May 3rd, 2011
If you own a piece of land in a rural area, it could be earning you a considerable second income that could compete with your normal earnings. In a world where we are truly starting to care for our environment, the value of what you have is increasing. Some people are using eco-friendly technologies, such as eco-friendly canopies and bird netting to grow more crops, while others are earning income from the sun. Here is a look at some eco-friendly income earning options for small rural property owners.
If you live in a rural property, whether you are farming or not, there are some different considerations you will have compared with those living in the city. Many rural properties are more likely to be self-sustaining, and we do see a higher percentage of homes that are off the grid. Even if not on a huge commercial level, getting the most out of your land, with such features as canopies to protect what you grow, even solar farming, could mean you are earning considerable amounts of money from the land you have. If you are not earning, at least you will not be spending. In this article, we look at the ways you can rely less on utilities and make the most out of your property, and possibly earn something while you are at it.
March 23rd, 2011
When designing our pool safety is of the greatest importance. There are also even many ways we can make our swimming pool cleaner with the right surfaces around our pool. Slipping and falling is always a concern around a swimming pool, particularly with boisterous children and animated behaviour. Slips and falls are a major concern for all of us. Here are some safe and attractive pool surrounding ideas that you can install or make a part of your design…
* Etching. This solution can be created on range of surfaces either manually with cutting tools or by specials chemical solutions. Use to increase traction by creating channels in most hard mineral surfaces through to wooden decking. You create traction markings and also disperse water by creating smaller channels for water to run away from trouble areas.
January 17th, 2011
Gardens are wonderful places to spend a summers day and yet surprisingly many features in a garden are not as green as they could be. Implement these 8 elements when designing your home patio or garden.
- Wildlife. You might be surprised, as habitat loss increases, private gardens are increasingly becoming an important site for wildlife. Encourage wildlife into your garden.There there are a huge number of ways you can do this. From building a pond to eliminating your use of nasty chemicals in the garden will all help wildlife to survive and thrive. Avoid over feeding wildlife so they retain their natural ability to find food sources.
- Compost. Placing mulch onto your soil in the form of grass clippings, chopped bark and or will all help to reduce water loss from your soil and also help to reduce the number of weeds which grow in your garden. The real eco-friendly gardeners will leave an area of their garden empty so that wild plants that are blown in on the wind have a place to grow. Make a compost heap from unwanted scraps and foliage. Use this to fertilise your garden.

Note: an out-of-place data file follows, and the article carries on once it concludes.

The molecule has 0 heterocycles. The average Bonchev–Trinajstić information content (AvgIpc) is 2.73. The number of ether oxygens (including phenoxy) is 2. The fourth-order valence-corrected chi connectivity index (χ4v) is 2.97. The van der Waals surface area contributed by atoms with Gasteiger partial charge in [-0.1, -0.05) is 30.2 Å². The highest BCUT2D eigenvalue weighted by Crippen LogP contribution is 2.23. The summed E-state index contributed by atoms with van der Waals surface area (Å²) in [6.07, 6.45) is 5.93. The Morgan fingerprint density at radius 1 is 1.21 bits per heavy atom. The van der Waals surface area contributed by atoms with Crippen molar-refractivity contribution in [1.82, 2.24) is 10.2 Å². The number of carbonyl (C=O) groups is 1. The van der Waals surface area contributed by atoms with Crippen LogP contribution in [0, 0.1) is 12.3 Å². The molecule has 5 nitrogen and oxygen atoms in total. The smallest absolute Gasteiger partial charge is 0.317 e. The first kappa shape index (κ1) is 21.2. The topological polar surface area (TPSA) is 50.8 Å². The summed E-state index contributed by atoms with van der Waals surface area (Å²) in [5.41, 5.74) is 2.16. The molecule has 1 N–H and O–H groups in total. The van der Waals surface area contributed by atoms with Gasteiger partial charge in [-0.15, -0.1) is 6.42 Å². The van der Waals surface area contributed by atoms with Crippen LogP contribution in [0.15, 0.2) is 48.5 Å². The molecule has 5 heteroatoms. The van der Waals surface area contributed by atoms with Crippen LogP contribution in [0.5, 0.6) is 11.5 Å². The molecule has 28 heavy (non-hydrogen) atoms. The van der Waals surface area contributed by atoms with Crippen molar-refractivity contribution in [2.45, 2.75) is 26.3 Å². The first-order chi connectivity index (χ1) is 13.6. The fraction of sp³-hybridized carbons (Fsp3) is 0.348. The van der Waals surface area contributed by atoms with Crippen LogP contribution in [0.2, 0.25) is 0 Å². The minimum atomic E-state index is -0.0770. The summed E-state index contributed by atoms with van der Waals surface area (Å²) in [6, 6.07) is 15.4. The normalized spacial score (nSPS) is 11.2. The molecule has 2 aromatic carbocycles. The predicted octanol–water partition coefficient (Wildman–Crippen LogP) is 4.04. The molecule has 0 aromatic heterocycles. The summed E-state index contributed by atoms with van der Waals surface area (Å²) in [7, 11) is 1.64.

January 12th, 2011
The backyard is one of the most important parts of the Aussie home. As we increasingly seek out an indoor-outdoor lifestyle, backyards have truly become extensions of our homes. Wooden decks or outdoor tiles create great spaces for relaxing and entertaining that complement lawns and flower gardens for the complete living environment. So, what are you waiting for? Get out there and enjoy your garden. Here a few ideas to help you make the most of — and get the most from — your backyard.
Do you see gardening as a chore? It shouldn’t be. See it for what it is: an opportunity to spend time outdoors, working with nature. Don’t put yourself under too much pressure to create the greatest garden of all time. Just enjoy the therapeutic quality of spending time with your own thoughts and in contact with the earth. Enjoy gardening for the process itself and see the results that you reap as a bonus. You will be surprised what you can achieve.
December 29th, 2010
There is nothing like having your own swimming pool. I can stay in the water for hours. I love the beach, and water parks are fun, but there is nothing quite like the privacy and intimacy of a private swimming pool. The second thing that comes to anyone’s mind when they think about having their own swimming pool, unless you want to opt out and and have a pool cleaner take care of this for you, is the work involved. I have a rain water swimming pool in a rural and tropical area, which potentially means a great deal of algae, and so if anyone knows how to avoid hours of work, then it is me. Read these handy tips for maintaining your swimming pool and it will be a breeze…
1. Get a pool cover.
Your pool will probably not used for at least half of the year even if you live in a more tropical environment. Covering your pool for half of the year will save your hours of time and money when you do go to use it. A cover has drastic effects on your pool maintenance. Firstly it will stop debris and a huge source of algae. Secondly it will limit the sunlight the stagnant water is exposed to and reducing the growth of algae. Thirdly and just as importantly it will reduce the amount of evaporation – and if you live like I do, not on the water mains and only off the land, then you will really understand the importance of water conservation. I made my pool out of a used truck tarpaulin which I got for practically nothing at a local dump. Cut to size with the addition of fasteners it was ready to go.
November 15th, 2010